Love to Learn, Learn to Love.

Lesson #36 : India part 2

Here and there

When I was roaming around India many, many years ago – too many as a matter of fact which is why I have lately been considering a third trip to that huge and astounding country – there are a few memories which are always there, in my head, without me having to conjure them up. One of these apparently indelible and enduring images is reflected quite well in the photo which accompanies this JuicyLesson.


This photo is taken from the cover of Led Zeppelin’s fourth album, commonly referred to as the Untitled Album or Led Zeppelin IV which was recorded in London. It hit the charts in 1971, and was soon after acclaimed a critical success (Wikipedia). This album includes the immortal Stairway to Heaven, a rock anthem if ever there was one and probably the most oft-played tune from this or any other album, as well as other famous cuts like Black Dog, Going to California, and Rock and Roll (Wikipedia). Guitarist Jimmy Page, drummer John Bonham, singer Robert Plant and keyboardist and bassist, John Paul Jones really had it together, didn’t they, whether you get off on their music or not. I never was a huge Zeppelin fan until I discovered or re-discovered their music when I was much older … (I was so much older then, I’m younger than that now)…and more ready to listen it, the great and long lead breaks giving one the time to digest and reflect, think, ponder, whatever. That ripping guitar riff in Stairway to Heaven never ceases to surprise and amaze regardless of how many times one hears it.

Now back to the album cover. It reminds me of the grizzled, beautiful old Tibetan man I saw in Dharamsala in northwestern India. Many Tibetans ended up there after fleeing their native land on the heels of their spiritual leader, the Dalai Lama, beginning in the late 1950’s in the aftermath of the Chinese takeover of Tibet. Census data estimates put the number of Tibetans presently living in the diaspora to be approximately 150,000, with about 90,000 living in India with the rest disbursed throughout Burma, Nepal and Bhutan. (Wikipedia)

This old Tibetan man in this region rife with Tibetan refugees was trudging, seemingly aimlessly, around the dusty village streets hunched under a huge bundle of wood much like the guy in the photograph except the real-life bundle was slightly larger – believe it or not – than the one in the album cover photograph. I got the feeling then over forty years ago and get it now that the wood was not for any specific purpose except to keep the old man humble. It was his burden, plain and simple. Kept him down, as it were. Kept him hunched under this fairly substantial bundle of branches. Never got close enough to look into this guy’s eyes but I am sure they had light in them.

The light in the eyes of Indians and Tibetans calls for some elaboration. The one time I experienced this phenomenon in the west was at an airport where people from India were just deplaning. I guess living in the west beats the light right out of you and fast, too. As Joanie Mitchell sang “they paved paradise and put up a parking lot”. We Hippies have become convinced that Tibetans are the highest people on earth and I have no reason to doubt the truth of that belief.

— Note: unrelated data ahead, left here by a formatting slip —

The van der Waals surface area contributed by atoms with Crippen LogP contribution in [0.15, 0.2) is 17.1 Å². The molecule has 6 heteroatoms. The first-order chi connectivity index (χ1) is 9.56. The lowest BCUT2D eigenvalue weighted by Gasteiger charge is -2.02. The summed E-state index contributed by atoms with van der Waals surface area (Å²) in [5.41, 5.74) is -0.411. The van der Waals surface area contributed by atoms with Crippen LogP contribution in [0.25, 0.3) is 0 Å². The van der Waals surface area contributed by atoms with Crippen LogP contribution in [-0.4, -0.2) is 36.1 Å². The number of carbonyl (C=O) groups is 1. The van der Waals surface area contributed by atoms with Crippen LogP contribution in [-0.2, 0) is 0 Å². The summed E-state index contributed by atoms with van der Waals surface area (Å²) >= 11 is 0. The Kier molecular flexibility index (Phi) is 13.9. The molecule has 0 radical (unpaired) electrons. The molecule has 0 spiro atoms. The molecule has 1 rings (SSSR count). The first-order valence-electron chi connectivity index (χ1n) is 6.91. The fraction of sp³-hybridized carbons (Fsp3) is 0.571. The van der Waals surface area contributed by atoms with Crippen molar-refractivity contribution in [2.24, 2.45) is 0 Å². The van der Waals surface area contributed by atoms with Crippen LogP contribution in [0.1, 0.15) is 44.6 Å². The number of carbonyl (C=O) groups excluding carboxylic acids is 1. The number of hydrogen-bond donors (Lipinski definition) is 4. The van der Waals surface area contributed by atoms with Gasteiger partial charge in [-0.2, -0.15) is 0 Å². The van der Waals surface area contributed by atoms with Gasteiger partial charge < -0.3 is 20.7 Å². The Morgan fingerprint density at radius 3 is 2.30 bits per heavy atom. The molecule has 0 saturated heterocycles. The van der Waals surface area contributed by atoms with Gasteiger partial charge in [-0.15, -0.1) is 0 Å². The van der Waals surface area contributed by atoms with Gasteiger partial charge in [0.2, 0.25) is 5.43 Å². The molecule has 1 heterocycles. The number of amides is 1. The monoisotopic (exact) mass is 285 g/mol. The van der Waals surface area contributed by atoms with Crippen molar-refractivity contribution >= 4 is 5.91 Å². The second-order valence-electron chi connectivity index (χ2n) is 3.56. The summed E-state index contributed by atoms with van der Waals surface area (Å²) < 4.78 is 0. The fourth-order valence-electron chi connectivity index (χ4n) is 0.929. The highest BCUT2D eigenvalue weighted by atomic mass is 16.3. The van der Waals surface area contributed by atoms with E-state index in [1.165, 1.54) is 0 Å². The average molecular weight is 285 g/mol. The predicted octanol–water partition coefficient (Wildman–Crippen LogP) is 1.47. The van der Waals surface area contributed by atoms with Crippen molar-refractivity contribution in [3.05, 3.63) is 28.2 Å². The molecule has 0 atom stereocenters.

To wit: I somehow found myself cold and hungry in a monastery of Buddhist monks with nightfall rapidly falling. I vaguely remember one of the monks making known the challenge which I had to confront: they wanted me to ask a good question or I would have to leave. I had, by this point, given away all my stuff including my passport as well as all of the few hundred dollars I had on me when I arrived in India from Pakistan. I was broke, cold and very hungry. I wish I could remember what I said but I ended up with a sweater and a nice place to sleep that night at least. I must have had something to eat as well. I kept the sweater as a reminder of what had happened. I have since lost it though but I remember that it was grey and white.

Another time I was led to the top of a hill by some soldiers and told I had Gandhi’s soul, quite something for a still wet behind the ears Jewish kid from Montreal and England. They must have been taking the piss out of me.

Finally while walking in some fields I consciously and purposely stepped in some cow manure. (I still remember the sound and the sensation associated with that act.) Next thing I know a beautiful and graceful Tibetan woman in a purple dress seemed to just materialize, taking me by my arm and leading me away from the field. She then knelt down and washed my feet.

Just because I spent three months in a psychiatric ward upon my return from this, my first trip to India, doesn’t make these stories any less true. I know what I know and remember what happened very well. Dropping acid in Amritsar on Guru Nanak’s birthday, in retrospect, was not the dumbest thing I ever did.



  • Matthew friedman says:

    Great story. Is it a taste of your book?

    • Jerry Cohen says:

      Yes. Could very well be as background. The real story, however, evolves and revolves around my life in the classroom, if I ever finish the work. I haven’t touched my manuscript in more than a month although I have thought about the task at hand as well as added a bit. Thanks, man.

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